In a recent interview, the venerable Mr. Xu lamented how the Korean Drama obsession is hurting China’s “cultural self-esteem.” And the truth is, he does kind of have a point.
“My Love From the Star,” which recently concluded its first season on February 27, weaves a deeply complex and nuanced tale of a young, beautiful Korean actress (played by the young and beautiful Jun Ji-Hyun) who falls in love with her young and beautiful alien boyfriend (played by the young and beautiful Kim Soo-hyun). The show has been broadcasted on China’s video platform sites LeTv.Com and iQiyi, where it has reportedly been watched 14.5 billion times on the latter site alone. Damn. On February 14th, over 100 fans took out a full-page advertisement in the Beijing News to wish male star Kim both a happy Valentine’s Day and happy birthday on February 16th.
Korea’s indie rock music survives in shadow of K-Pop
South China Morning Post
It’s Saturday night in Hongdae, one of Seoul’s best-known entertainment districts. Alleyways that are quiet by day have transformed into bustling passageways lined with busy bars and restaurants; street food vendors have pitched tents to serve soju and fried seafood; and young men and women prowl the streets in their nightclub finery.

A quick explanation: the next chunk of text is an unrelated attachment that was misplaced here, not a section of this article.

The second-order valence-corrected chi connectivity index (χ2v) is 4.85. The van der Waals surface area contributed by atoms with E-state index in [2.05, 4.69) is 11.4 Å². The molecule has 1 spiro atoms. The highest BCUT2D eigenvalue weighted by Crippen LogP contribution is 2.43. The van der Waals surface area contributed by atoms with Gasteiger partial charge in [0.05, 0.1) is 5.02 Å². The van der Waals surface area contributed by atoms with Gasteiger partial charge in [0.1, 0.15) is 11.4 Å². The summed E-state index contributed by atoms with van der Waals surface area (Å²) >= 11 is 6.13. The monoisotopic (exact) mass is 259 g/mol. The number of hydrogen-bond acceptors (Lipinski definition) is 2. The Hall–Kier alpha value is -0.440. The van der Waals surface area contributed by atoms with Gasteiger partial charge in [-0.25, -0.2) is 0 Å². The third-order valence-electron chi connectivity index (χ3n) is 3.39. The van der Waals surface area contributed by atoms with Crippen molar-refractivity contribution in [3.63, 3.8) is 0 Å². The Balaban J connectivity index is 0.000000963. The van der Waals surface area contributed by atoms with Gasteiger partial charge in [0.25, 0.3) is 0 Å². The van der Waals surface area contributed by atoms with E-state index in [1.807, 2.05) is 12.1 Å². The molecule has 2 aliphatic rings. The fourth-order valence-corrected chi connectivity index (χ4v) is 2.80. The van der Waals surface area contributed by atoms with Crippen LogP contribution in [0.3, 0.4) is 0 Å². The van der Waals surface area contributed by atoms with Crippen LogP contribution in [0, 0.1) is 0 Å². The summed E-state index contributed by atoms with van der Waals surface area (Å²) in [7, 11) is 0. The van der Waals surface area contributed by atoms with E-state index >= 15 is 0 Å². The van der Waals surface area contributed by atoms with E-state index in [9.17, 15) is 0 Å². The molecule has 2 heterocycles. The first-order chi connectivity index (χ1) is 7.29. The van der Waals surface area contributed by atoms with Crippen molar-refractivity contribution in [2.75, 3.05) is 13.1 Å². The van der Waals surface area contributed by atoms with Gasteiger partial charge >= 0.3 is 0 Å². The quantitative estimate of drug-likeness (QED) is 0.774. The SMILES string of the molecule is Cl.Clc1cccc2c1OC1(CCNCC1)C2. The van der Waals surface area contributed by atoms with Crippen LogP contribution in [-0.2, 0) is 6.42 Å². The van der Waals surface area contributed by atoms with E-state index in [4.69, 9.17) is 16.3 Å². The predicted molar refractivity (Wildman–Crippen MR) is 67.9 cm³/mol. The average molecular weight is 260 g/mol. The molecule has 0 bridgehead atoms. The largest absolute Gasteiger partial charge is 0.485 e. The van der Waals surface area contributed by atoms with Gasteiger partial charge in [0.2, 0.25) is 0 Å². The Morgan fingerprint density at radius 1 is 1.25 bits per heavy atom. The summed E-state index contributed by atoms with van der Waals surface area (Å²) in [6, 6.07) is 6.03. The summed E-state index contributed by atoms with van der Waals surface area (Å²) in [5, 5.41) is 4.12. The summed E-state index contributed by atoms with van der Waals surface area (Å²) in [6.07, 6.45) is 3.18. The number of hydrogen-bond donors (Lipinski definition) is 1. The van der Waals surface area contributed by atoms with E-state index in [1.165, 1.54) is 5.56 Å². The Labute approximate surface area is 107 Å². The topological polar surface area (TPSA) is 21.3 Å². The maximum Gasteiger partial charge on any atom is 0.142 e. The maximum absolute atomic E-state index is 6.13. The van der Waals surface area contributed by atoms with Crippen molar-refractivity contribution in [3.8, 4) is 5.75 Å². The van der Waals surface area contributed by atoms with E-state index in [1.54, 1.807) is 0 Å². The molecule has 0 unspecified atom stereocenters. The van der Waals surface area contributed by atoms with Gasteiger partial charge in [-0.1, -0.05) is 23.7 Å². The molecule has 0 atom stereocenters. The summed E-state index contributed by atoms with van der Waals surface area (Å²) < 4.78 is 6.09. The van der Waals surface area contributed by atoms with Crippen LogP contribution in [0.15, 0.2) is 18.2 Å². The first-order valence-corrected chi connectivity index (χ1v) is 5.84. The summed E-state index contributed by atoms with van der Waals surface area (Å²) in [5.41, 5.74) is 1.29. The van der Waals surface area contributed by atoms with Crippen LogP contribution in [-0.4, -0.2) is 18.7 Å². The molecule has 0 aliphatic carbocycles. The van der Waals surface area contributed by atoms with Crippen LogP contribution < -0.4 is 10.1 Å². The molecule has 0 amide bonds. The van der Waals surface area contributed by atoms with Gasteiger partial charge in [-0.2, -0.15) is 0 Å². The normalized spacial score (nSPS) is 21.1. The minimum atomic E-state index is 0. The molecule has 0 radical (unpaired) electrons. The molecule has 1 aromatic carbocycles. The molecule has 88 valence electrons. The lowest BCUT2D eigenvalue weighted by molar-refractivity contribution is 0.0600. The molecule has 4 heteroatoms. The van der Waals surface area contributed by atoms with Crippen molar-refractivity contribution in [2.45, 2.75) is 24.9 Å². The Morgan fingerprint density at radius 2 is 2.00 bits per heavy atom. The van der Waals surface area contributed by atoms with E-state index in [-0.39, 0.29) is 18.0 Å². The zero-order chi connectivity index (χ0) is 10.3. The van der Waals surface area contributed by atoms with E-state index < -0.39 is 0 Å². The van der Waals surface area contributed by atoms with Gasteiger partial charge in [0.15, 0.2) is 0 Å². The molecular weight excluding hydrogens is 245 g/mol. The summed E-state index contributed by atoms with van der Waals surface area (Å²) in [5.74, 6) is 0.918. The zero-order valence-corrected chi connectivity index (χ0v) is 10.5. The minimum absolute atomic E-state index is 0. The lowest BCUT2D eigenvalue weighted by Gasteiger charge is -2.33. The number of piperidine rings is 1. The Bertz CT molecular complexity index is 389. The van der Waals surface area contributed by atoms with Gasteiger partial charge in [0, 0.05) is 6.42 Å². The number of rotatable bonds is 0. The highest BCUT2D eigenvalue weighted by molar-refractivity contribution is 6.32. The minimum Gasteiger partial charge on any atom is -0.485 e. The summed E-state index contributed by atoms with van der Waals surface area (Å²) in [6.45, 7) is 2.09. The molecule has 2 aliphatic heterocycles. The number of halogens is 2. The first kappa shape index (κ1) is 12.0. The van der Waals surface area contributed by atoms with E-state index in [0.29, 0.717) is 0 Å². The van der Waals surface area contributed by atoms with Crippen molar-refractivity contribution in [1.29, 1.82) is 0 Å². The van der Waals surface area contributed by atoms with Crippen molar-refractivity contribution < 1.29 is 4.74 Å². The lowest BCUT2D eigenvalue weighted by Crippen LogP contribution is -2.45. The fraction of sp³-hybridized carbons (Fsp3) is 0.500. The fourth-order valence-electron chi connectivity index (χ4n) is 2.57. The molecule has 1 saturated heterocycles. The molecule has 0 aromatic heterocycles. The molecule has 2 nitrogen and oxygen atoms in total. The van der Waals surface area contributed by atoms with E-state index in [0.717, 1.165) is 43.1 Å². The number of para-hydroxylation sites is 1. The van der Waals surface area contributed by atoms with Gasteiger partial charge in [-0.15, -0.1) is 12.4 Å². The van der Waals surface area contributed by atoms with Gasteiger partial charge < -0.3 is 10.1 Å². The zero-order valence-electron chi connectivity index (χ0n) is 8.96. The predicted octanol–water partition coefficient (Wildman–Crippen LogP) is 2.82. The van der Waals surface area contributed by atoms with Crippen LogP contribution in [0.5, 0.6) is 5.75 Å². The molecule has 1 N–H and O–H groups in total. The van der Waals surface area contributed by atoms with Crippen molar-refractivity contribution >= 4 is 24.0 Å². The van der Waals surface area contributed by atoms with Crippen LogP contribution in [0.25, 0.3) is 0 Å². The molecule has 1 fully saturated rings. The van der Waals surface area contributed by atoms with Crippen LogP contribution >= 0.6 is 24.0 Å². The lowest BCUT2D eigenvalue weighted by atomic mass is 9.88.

With so much action going on, it’s easy to miss the entrance to Club Freebird, an obscure but influential music venue in the area. Inside the bar, surrounded by the blue haze of stage lights, a small crowd sways to Led Zeppelin-inspired guitars and the siren-like vocals of a singer in black eyeliner, fishnet tights and shorts.